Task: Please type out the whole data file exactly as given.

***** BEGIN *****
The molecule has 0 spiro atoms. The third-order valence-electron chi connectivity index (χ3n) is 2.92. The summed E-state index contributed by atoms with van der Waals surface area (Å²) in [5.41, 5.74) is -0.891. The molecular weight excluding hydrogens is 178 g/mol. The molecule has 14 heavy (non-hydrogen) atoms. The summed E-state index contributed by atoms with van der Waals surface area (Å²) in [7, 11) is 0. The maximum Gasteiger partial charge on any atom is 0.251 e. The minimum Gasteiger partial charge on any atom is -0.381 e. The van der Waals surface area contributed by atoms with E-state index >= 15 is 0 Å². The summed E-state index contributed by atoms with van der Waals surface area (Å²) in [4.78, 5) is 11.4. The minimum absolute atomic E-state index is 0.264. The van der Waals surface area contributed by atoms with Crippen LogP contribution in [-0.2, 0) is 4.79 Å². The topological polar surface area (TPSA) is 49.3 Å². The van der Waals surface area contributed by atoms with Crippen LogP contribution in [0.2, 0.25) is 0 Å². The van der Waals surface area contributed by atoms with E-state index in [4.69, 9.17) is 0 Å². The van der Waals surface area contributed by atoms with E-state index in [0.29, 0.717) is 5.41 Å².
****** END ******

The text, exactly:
The molecule has 0 spiro atoms. The third-order valence-electron chi connectivity index (χ3n) is 2.92. The summed E-state index contributed by atoms with van der Waals surface area (Å²) in [5.41, 5.74) is -0.891. The molecular weight excluding hydrogens is 178 g/mol. The molecule has 14 heavy (non-hydrogen) atoms. The summed E-state index contributed by atoms with van der Waals surface area (Å²) in [7, 11) is 0. The maximum Gasteiger partial charge on any atom is 0.251 e. The minimum Gasteiger partial charge on any atom is -0.381 e. The van der Waals surface area contributed by atoms with E-state index >= 15 is 0 Å². The summed E-state index contributed by atoms with van der Waals surface area (Å²) in [4.78, 5) is 11.4. The minimum absolute atomic E-state index is 0.264. The van der Waals surface area contributed by atoms with Crippen LogP contribution in [-0.2, 0) is 4.79 Å². The topological polar surface area (TPSA) is 49.3 Å². The van der Waals surface area contributed by atoms with Crippen LogP contribution in [0.2, 0.25) is 0 Å². The van der Waals surface area contributed by atoms with E-state index in [4.69, 9.17) is 0 Å². The van der Waals surface area contributed by atoms with E-state index in [0.29, 0.717) is 5.41 Å².